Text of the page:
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I threw off a quick thing this morning on FB about fundamentalism and how I dislike it in all forms, perhaps especially when it claims to serve the causes close to my heart, because I didn’t want to have to deal with the issue in depth, but now I’m feeling argumentative, so if it causes trolling so be it.
DISCLAIMER: I haven’t yet seen the new Avengers movie, so I haven’t formed an opinion of it one way or another. I also have only been paying minor attention to the AoU kerfluffle and Joss quitting Twitter and so forth, so I probably don’t have all the information, but it provides a useful backdrop to my points, which are not new, but still valid and important, in my not-so-humble opinion.

So here it is. I know these things to be true:

1. There is a massive enormous difference between critiquing something for its sexist/racist/whateverist undertones (and thereby starting a dialogue about tropes and invisible privilege) and actively bullying and going after the creator, especially when that creator is an ALLY. Flawed? Maybe. But aren’t all allies flawed, seriously? I consider myself pretty damned liberal, and I still trip over my racial privilege on a regular basis.THAT’S HOW PRIVILEGE WORKS. Joss Whedon has done amazing things, and driving him off social media (if, in fact, that is what happened – afaik, he has yet to explain his absence) is not helping the cause. Come on, people, we’re the good guys. BE BETTER.

2. Art is tricky. Art at the edge is particularly tricky. The line between genuinely revolutionary and overstepping is blurry at the best of times, and really difficult when you’re actively tackling those issues. I have no idea where AoU sits on this, if at all, because, as mentioned, I haven’t seen it, but I do know that Whedon’s work HAS tackled sexism in the past, and also that I have watched people throw out everything artists have done because one thing they did crossed a line they couldn’t forgive (see also my continued defense of Amanda Palmer, despite many people of the activist variety having big and not unfounded issues with her). And, you know, that’s your prerogative. I won’t spend money on Roman Polanski films, no matter how good they are. We all have our lines. But I think as creative liberal activists, we need to be careful of that – it’s too easy to lose too much ground because we are not forgiving of people who just sometimes fuck up. I fuck up. Every artist does sometimes. And while I welcome critique and challenge, if the whole power of the internet descended hatefully on me via twitter, I think I’d also throw up my hands and go hide in my cave.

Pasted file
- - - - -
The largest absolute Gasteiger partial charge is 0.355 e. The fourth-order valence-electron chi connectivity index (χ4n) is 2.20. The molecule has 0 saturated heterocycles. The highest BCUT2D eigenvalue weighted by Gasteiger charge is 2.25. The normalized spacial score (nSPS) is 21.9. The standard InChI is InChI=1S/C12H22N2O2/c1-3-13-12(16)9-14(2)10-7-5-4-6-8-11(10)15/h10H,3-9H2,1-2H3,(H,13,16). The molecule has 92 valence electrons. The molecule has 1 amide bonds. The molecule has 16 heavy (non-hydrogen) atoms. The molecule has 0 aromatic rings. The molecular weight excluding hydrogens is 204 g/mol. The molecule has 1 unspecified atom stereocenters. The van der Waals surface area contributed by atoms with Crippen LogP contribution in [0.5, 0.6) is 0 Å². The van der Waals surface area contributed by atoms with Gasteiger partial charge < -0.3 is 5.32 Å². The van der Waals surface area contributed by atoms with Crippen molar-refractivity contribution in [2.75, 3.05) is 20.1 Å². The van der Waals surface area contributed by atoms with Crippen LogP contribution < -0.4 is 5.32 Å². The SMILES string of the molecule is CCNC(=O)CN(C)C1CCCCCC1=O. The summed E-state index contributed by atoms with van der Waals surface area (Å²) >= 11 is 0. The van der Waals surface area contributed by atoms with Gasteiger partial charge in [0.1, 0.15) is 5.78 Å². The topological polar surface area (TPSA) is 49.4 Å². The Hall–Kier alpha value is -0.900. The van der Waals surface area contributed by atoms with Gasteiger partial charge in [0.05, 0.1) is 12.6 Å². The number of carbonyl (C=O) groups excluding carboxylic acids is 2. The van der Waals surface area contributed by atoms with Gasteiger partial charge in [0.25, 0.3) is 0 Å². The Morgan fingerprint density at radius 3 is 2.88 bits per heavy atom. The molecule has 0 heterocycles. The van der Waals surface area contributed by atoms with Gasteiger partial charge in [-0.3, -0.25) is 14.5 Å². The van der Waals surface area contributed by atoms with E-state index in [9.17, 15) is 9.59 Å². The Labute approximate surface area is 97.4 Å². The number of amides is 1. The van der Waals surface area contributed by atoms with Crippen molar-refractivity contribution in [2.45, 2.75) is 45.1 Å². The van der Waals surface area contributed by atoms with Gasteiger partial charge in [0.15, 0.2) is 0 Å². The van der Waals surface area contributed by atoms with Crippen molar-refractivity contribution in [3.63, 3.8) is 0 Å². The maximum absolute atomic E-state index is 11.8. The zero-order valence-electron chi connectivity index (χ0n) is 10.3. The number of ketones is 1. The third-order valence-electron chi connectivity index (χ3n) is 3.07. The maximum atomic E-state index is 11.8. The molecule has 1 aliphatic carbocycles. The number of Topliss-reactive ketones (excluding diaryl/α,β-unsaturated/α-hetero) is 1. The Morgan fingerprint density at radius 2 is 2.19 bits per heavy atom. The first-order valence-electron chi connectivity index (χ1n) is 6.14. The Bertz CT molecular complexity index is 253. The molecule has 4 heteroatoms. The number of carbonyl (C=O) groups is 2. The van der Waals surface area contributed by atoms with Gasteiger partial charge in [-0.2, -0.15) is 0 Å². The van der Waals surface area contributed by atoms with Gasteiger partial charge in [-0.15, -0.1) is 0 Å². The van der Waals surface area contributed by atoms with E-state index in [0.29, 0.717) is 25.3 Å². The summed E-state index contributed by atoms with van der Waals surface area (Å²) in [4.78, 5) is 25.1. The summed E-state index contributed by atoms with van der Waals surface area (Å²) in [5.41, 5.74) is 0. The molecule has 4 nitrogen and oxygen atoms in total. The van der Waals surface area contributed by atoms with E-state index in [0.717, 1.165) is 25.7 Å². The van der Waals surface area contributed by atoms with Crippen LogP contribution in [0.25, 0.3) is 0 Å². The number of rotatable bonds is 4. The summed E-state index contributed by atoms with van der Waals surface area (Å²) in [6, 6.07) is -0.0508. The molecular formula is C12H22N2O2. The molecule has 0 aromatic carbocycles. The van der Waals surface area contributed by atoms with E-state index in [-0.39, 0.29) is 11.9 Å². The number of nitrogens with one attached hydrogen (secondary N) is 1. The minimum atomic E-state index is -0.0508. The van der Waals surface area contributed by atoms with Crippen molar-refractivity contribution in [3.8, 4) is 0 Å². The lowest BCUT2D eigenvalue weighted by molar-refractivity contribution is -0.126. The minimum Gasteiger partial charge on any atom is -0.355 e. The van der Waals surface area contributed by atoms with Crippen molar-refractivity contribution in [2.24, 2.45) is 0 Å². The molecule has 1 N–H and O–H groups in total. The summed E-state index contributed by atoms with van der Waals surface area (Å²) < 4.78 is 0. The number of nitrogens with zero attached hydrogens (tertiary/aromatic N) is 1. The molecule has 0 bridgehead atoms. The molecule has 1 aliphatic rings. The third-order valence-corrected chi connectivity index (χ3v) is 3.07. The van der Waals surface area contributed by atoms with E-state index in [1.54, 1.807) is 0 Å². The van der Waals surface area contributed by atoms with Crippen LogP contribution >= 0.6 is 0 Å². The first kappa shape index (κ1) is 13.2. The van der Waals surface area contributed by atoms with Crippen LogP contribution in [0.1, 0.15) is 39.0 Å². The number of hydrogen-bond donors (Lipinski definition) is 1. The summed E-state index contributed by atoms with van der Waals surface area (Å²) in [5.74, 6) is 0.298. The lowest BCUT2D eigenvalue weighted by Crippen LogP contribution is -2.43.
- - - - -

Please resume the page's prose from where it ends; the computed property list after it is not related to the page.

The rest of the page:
3. COMPASSION. Seriously, we’re all human. By all means call people out on their shit, but there are ways to do that with compassion, especially if you know the person in question is usually more or less on our side of the battle. If there is a history of that person caring about the right things, and openly speaking out about the right things, and then they fuck up, how about we go for, “Hey, did you notice this unexamined thing in your work?”, or even, “Was there a reason you let this thing happen?”, or even, if you must, “Yo, dude, you know better, I know you do, that’s not cool.” Rather than “OH MY GOD I SUDDENLY MUST BURN ALL MY BUFFY COMICS AND PRETEND I’VE ALWAYS HATED YOU ACTUALLY!!!” I feel like there must be some middle ground here where the response can be challenge and dialogue rather than pile-on hatred and outrage. I mean, I know we all like to be outraged, nothing is as satisfying as some righteous anger, I’m totes with you there. But it’s not always that helpful. (Righteous anger has its place, absolutely, but there’s a fine line between that and just being a dick about it.)

4. I still love Joss. And I’m still a feminist. And I doubt either of those things are gonna change with a viewing of AoU (which I will no doubt get around to at some point), even if it is as terribly sexist as bits of the internet are saying it is. Sometimes our heroes screw it up. Sometimes, no matter how liberal and enlightened you are, that shit sneaks in. If we’re going to effectively challenge it, we need to actually be able to have the conversation, and that will never happen while we’re throwing hateful epithets at each other.